The Washington, D.C. Experience
by Margery A. Turner

Copyright 1990 The Urban Institute


Affordability is the most serious housing problem confronting renter households. Rent control offers the promise of making housing more affordable at no public cost. But it also runs the risk of eliminating profitability and leading to deterioration in the rental housing stock.

The D.C. rent control system, set up in 1975, does not fix rent levels but controls the frequency and amount of rent increases. It is a moderate scheme that explicitly seeks to maintain the profitability of rental housing investments.

Findings indicate that D.C. rents have been controlled (although not altogether equitably), and that rent control has not eliminated profitability. This suggests that the rental housing market may have imperfections that make rent control a legitimate public sector intervention: imperfect information, high transaction costs, a segmented market, high entry costs, and barriers to entry.


Affordability has become the most serious housing problem confronting renter households. With the shrinking federal resources allocated to housing assistance, and the less than full replacement of lost federal funds by state programs, local governments are under increasing pressure to make rental housing more affordable. Rent control offers the promise of making housing more affordable at virtually no cost to the public sector. But it also runs the risk of restricting profits to such an extent that the housing stock deteriorates.

The D.C. Rent Control System

The D.C. rent control system was established in 1975. About two-thirds of the rental stock is subject to controls, with the following categories exempt: small units, new and substantially renovated units, units in continuously vacant buildings, co-op units, and subsidized units. Even the controlled units do not have fixed rent levels. A complex system regulates both the frequency and amount of rent increases. Properly licensed and registered units can increase rents annually by the Consumer Price Index. When a unit is vacated, its rent can be increased by 12 percent or up to the rent ceiling, whichever is higher. Landlords can petition to increase rent ceilings to reflect certain cost increases. And landlords can negotiate voluntary agreements with tenants to increase rents.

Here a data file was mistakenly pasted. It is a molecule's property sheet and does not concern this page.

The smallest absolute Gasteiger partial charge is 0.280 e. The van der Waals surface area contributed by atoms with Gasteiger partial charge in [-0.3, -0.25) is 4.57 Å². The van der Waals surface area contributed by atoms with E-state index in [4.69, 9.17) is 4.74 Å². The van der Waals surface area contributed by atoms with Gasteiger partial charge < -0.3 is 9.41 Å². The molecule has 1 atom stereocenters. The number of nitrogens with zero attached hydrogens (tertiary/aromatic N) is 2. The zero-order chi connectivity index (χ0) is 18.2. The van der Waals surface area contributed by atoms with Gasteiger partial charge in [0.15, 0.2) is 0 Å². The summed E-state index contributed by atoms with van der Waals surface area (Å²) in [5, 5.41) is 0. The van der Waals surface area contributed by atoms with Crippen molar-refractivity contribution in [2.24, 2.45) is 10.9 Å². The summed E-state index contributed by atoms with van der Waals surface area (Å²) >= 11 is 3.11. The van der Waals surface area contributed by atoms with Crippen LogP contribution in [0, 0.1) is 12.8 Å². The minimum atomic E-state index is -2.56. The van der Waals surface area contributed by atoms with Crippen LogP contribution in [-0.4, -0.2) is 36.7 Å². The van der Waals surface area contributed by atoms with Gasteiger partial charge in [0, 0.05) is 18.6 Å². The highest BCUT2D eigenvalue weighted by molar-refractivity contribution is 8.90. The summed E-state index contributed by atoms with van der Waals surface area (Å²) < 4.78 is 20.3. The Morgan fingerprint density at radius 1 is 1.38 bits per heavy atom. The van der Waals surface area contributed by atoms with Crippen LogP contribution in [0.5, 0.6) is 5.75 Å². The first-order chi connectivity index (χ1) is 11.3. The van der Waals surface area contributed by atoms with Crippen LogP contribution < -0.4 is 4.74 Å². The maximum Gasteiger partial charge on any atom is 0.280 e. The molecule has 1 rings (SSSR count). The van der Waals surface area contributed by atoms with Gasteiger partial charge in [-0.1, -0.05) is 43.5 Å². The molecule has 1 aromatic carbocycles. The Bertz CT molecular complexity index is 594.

The report is based on an extensive database, including new data collected from seven major sources: telephone interviews with 3,000 D.C. renters and 600 renters in surrounding suburbs, financial statements for 814 controlled rental properties, questionnaires completed by owners and managers of 244 controlled rental properties, inventory of all additions to and losses from the D.C. rental stock between May 1985 and April 1987, one year's history of housing code enforcement activity for controlled rental properties, volume and case-by-case disposition of housing provider and tenant petitions, and application and participation data for the District's Tenant Assistance Program. In addition, data on households and housing conditions were extracted from the American Housing Survey.


D.C. rent control has kept rents lower than they would have been in its absence. The monthly rent for the average unit would be at least $50 higher and possibly $200 higher without rent control.

These benefits are not spread equitably or efficiently. By targeting benefits to long-term stayers, D.C. rent control provides greatest benefits to lower income renters, elderly households, and families with children. But affluent renters also obtain direct benefits if they stay in a unit for an extended period. And poor renters, if they move, pay rents just as high as those that would prevail on the open market.